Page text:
Public talk | 08.12.2016 | 16:00 - 17:30 | Uni Freiburg | Tennenbacher Str. 4, 79106 Freiburg, Germany | Herderbau, Room 400
About: From 2010 to 2012, Valentina Aversano-Dearborn and Sina Leipold, both social scientists, worked together in the research project “Dealing with the Divine Creation” at the working group for Transdisciplinary Systems Research at the institute for organic agriculture at the University of Natural Resources and Life Sciences Vienna (BOKU).
Today, Valentina is a researcher at the Vienna University of Economics and Business (Institute for Ecological Economics) and at BOKU in Vienna. Her research focus
is on environmentally, socially and economically sustainable practices in society and economy. She is also co-founder and co-director of the Forum for Sustainable Visions in Action
(www.forum-via.org, on twitter @Forum_ViA), an NGO that aims at being an incubator for new and existing visions for the future and a global platform for sustainable approaches to lifestyle, the
economy and work.
Sina Leipold is head of the research group “Circulus” (www.circulus-project.de, on twitter @SinaLeipold) and lecturer of natural resource governance at the Chair of Forest and Environmental Policy at Albert-Ludwigs University Freiburg. Her main research interests lie in the domains of environmental and natural resource politics, sustainability transformations as well as policy analysis theories and methods, with a specific focus on discourse analysis.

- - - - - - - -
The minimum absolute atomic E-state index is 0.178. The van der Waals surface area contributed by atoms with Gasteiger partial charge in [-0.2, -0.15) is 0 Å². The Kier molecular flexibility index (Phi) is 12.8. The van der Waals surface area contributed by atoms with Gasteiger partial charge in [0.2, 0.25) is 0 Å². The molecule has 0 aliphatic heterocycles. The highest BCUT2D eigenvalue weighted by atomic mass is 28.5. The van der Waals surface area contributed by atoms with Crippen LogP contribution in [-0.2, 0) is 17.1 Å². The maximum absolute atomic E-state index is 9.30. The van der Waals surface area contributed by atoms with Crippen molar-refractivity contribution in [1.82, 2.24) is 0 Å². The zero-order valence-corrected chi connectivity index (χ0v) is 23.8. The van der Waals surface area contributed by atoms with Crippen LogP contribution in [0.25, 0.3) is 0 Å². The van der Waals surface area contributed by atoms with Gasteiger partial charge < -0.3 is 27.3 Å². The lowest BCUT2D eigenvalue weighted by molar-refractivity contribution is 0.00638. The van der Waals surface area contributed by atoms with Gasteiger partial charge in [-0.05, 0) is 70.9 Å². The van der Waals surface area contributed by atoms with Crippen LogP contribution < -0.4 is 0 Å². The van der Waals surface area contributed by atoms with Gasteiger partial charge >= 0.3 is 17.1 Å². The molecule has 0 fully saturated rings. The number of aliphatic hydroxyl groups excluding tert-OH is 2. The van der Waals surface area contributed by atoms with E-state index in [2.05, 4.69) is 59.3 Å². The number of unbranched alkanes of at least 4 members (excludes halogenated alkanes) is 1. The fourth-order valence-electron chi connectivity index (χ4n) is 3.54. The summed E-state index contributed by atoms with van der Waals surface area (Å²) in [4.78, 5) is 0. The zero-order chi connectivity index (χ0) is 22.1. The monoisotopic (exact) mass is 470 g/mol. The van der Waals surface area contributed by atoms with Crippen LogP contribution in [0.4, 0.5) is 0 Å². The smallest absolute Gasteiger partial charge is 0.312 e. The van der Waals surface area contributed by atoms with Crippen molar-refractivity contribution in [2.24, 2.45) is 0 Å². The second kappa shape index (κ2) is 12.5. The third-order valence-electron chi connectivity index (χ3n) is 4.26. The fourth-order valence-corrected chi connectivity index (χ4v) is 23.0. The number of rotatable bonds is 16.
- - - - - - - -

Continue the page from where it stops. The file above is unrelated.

Talk: The talk will highlight core insights from the 3-year research project “Dealing with the Divine Creation” that brought together researchers from 6 different disciplines with monks from Benedictine monasteries in Germany and Austria. Together, they examined the understandings and the practices of sustainability in Benedictine monastic life and work. “Are practices more sustainable in a place of spiritual practice? How do the core principles of the Benedictine Ethics relate to sustainable practices in Benedictine Monasteries?” These were the main research questions that guided the research team. The talk will share insights on this question by highlighting research on:
a) the unique strategies that monasteries developed in the field of sustainable economics and the ethical narratives behind them.
b) the transdisciplinary, reflexive and open research concept that ultimately allowed to see the differences of initial sustainability perspectives brought in by the researchers &/ and internal sustainability perspectives identified by the monks themselves.
This talk does not require registration. However, we would be very pleased if you would inform us about your possible visit here. The seminar will be held in English.
This 'mind-and-environment' project is organized by scientific staff and former graduate school members of the University of Freiburg
in Germany at a voluntary basis, inviting doctoral students and any other interested people from science and practice to exchange and reflect upon the link between mind and environmental
sustainability. The seminar is supported by the Graduate School 'Environment Society
and Global Change' of the University of Freiburg.